A first responder found himself in need of medical care during the initial surges of the pandemic, when his concussion symptoms left him miserable for most of the spring and summer.
As he turned 40 last summer, Michael Hertzberg was having trouble remembering his wife and three kids' names
A firefighter who prides himself on being active and mentally sharp, it was frustrating to still feel haunted by a February concussion. Several months after he'd hit his head on a pipe while putting away a fire hose, he was still struggling with focus, dizziness, headaches and frustration. Is this how his life was going to be? How could he continue his active career that requires mental and physical sharpness?
"My wife said she felt like she was living with someone with dementia. I felt like I was at a dead end road, and I knew something had to change because it wasn't an acceptable lifestyle," Hertzberg says.
He'd spent time resting, then doing some lighter-duty work instead of going on fire calls. He thought he'd wait out the symptoms, hoping they'd finally subside, while doctor's offices were busy dealing with the first waves of the COVID-19 pandemic. But he wasn't improving. Instead, Hertzberg was now dealing with the headaches and the dizziness plus the new sleep and mood struggles his symptoms sparked.
"I felt absent in my own being, like I was just going through the motions."
Hertzberg and his dad, who's also his primary care provider, decided to start researching specialists a little further away from his Grand Blanc home to find a clinic that could get him in quickly. They ended up with a same-day appointment offered at Michigan NeuroSport, the sports neurology clinic at Michigan Medicine.
Not accepting a new normal
"He saw us for the first time more than five months after his concussion; then at the next visit, he realized that he actually had more symptoms then he reported at the first visit," says Andrea Almeida, M.D., a sports neurologist and co-director of Michigan NeuroSport.
"I found out my vestibular system is where my issues lied," Hertzberg says. "I hadn't really thought about my balance being off, but it was the balance rather than just lightheadedness that made me have to grab onto things to stabilize myself when I would stand up."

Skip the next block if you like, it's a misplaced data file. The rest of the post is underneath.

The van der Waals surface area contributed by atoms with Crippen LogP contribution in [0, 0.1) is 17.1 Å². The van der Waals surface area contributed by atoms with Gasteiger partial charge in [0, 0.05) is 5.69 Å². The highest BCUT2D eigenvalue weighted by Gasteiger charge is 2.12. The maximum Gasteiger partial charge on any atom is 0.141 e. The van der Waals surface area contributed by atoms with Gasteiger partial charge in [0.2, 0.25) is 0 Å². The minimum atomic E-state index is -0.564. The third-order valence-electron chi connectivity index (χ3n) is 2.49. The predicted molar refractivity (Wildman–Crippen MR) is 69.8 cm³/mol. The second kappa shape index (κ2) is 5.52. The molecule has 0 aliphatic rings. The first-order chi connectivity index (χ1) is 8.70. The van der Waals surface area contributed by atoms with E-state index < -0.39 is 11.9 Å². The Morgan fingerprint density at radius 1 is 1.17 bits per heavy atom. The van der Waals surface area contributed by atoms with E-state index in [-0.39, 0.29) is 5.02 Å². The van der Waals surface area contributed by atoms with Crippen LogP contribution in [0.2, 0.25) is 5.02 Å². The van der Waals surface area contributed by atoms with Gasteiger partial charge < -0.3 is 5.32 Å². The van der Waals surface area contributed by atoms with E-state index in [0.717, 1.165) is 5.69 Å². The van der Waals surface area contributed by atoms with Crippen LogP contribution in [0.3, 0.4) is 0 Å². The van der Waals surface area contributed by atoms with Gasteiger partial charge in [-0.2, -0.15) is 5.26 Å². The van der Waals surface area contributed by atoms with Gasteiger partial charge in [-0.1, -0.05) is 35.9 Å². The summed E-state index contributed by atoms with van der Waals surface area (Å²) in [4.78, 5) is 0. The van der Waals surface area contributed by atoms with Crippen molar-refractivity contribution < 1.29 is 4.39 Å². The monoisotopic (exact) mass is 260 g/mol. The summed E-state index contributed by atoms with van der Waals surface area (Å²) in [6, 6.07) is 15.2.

After a full evaluation, Hertzberg and Almeida came up with a plan for active rehabilitation that would include many of Michigan NeuroSport's experts, including those in neurology, vestibular therapy, spine physical therapy that focused on his neck and more. And while she didn't want him to start weight lifting yet, Almeida encouraged him to use exercise during his recovery with prescribed cardiovascular activity that they determined in the clinic using exercise testing.
"Each session got better and better," he says. "I enjoyed the combination of the medical aspect and the wellness aspect. I wish I wouldn't have waited so long."
Almeida, also an assistant professor of neurology, agrees – she would've loved to meet Hertzberg days, instead of months, after his concussion.
"If he would've come to us early on, we could've prevented some of the downward spiral that delays recovery and causes distress. The earlier people seek care the quicker they'll recover," she says.
And her team focuses on sports neurology all day, every day, so they're always up-to-date on the latest research and guidelines.
Getting back to 100%
Hertzberg was making a lot of quick progress and itching to get back to going on fire calls with his crew. But before Almeida could feel confident sending her patient back to the fire house, she wanted to make sure he was ready for his high-risk job.
"We had him put on his full firefighting gear and we recreated simulation drills for rookie firefighters in the NeuroSport gym," she says. Hertzberg was doing step ups, pushing sleds and tackling the stair master, all geared up.
He performed well and didn't experience any symptoms during or after the workout, so she cleared him to head back to work.
A nerve block in the fall would be the final trick to kick a lingering headache to the curb.
"For eight months, I didn't have a day without a headache," Hertzberg remembers. "Now I am at 100% again and back on my 24-hour shifts."
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